Now help your child slice a pepper in half. If you picked up the pepper at the store, encourage your child to select one that has an interesting shape to it, which will result in a unique print.

Pour a few drops of black tempera paint on a plate and help your child water it down with a bit of water. Offer her a paintbrush and encourage her to move the paint around the paper plate so the whole base is covered. This way the pepper can be pressed evenly, helping to create a solid print.

© Sarah Lipoff 2011

Get out a sheet of white paper and get printing! Invite your child to gently press the pepper into the paint, then press onto her paper, and then lift up. Does the print look like half a pepper? She can keep pressing and printing creating a random design or a pattern.

Once she’s finished, check out how other veggie prints look! Slice stalks of celery, cucumbers, onions, or use individual lettuce or cabbage leaves to create artful prints.

Fine Art for Kids: Color mixing with Helen Frankenthaler


© Sarah Lipoff 2011

There’s nothing more soothing than looking at an abstract artwork and letting your mind enjoy playing around with the color, line, and shape of it all. There’s no right or wrong, and that’s the best thing about it. Creating abstract art is second nature to the very young, but can be a bit challenging for older kids that are more apt to want to create realistic representations of the world around them.

Using an artist as influence makes things more interesting – and everybody usually learns something new along with creating a fun and interesting artwork. Color theory isn’t everyone’s cup of tea. When teaching high school, just saying the words, “color theory” caused my class to groan with discontent. But, I usually found ways to get them interested – and maybe have some fun in the end.

Helen Frankenthaler is the queen of Color Field painting, a movement that included some of our previous friends like Rothko and Louis. The focus of the Color Field painting style is color and how the colors in the artwork move and stir an emotion in the viewer. Helen Frankenthaler is one of the prominent painters in the arena – and also a woman in a male-dominated art world, which makes her even more awesome.

Frankenthaler pours paint on fresh un-treated canvases, which was also something no one else was doing in the mid 1960’s. Her technique creates moving blobs of vibrant color that snuggle up with each other and sometimes wetly blend and pull into their neighbor. Watching how those colors blend and bleed together to create other colors is an example of color theory and how colors work together. For younger kids, they can learn what colors are made when one is mixed with another and the older set can take things a touch further.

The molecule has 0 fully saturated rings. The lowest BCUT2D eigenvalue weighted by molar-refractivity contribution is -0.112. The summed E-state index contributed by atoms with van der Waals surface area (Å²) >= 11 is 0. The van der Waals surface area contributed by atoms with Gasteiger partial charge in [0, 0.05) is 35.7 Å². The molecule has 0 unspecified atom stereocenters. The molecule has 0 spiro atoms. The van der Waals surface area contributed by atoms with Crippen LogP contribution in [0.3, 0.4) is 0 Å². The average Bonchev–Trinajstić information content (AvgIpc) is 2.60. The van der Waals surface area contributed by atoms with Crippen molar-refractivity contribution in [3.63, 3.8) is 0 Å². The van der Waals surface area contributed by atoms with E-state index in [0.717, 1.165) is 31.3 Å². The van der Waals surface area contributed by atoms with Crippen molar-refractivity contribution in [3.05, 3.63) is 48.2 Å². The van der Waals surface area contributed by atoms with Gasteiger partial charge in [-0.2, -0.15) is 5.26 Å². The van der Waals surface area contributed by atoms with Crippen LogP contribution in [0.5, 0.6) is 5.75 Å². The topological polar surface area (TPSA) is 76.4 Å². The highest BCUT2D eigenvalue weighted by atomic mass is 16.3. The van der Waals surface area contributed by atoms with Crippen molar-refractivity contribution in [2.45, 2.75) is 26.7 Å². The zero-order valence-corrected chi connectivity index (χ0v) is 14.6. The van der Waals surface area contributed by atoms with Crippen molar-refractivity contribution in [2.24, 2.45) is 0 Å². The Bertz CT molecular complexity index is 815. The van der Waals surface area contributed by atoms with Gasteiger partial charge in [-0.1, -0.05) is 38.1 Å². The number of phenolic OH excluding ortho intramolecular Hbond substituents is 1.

And, there’s nothing quite as fun as making a big mess while creating something artistic – and this project doesn’t disappoint!

Start by helping your child select a couple of colors of tempera paint she’d like to use for creating her color mixing creation. She can pour a small amount of paint into individual small containers and water it down so it is easier to pour.

Before she gets started, take a closer look at Frankenthaler’s work and how she pours paint, creating defined areas of color and also mixed paint areas. For younger kids you can encourage color recognition by pointing to colors and seeing if your child can guess them correctly!

This is a total mess project, so either set things up outdoors in a spot that can be hosed down later, or cover the indoor work area!

Offer your child a sheet of white paper alongside a small dish of water and a big brush. She can coat her paper with water, creating a wash ready for pouring paint.

Now she can begin pouring the paint and exploring how she’d like to position the areas of color. Older kids can manipulate the paper by tipping and pulling the paper, encouraging specific colors and areas of the paper to blend together. Younger kids will enjoy dumping that water-downed paint, which can get a bit messy, so stay close!

Let the color-mixing Frankenthaler creation dry overnight and see how it turned out. What colors did your child create?

© Sarah Lipoff 2011


Fun summer science experiments


© Sarah Lipoff 2011

Summer is here, which means hitting the pool, spending time outdoors, and relaxing with friends and family. That doesn’t mean learning something new is out of the question! Kids, and adults, are always looking for something new, interesting, and educational to keep busy and occupied. Why not experiment with some simple and engaging fun summer science projects? With the help of basic materials, creativity, and lots of enthusiastic hands, these fun science projects are a great way to spend a sunny afternoon.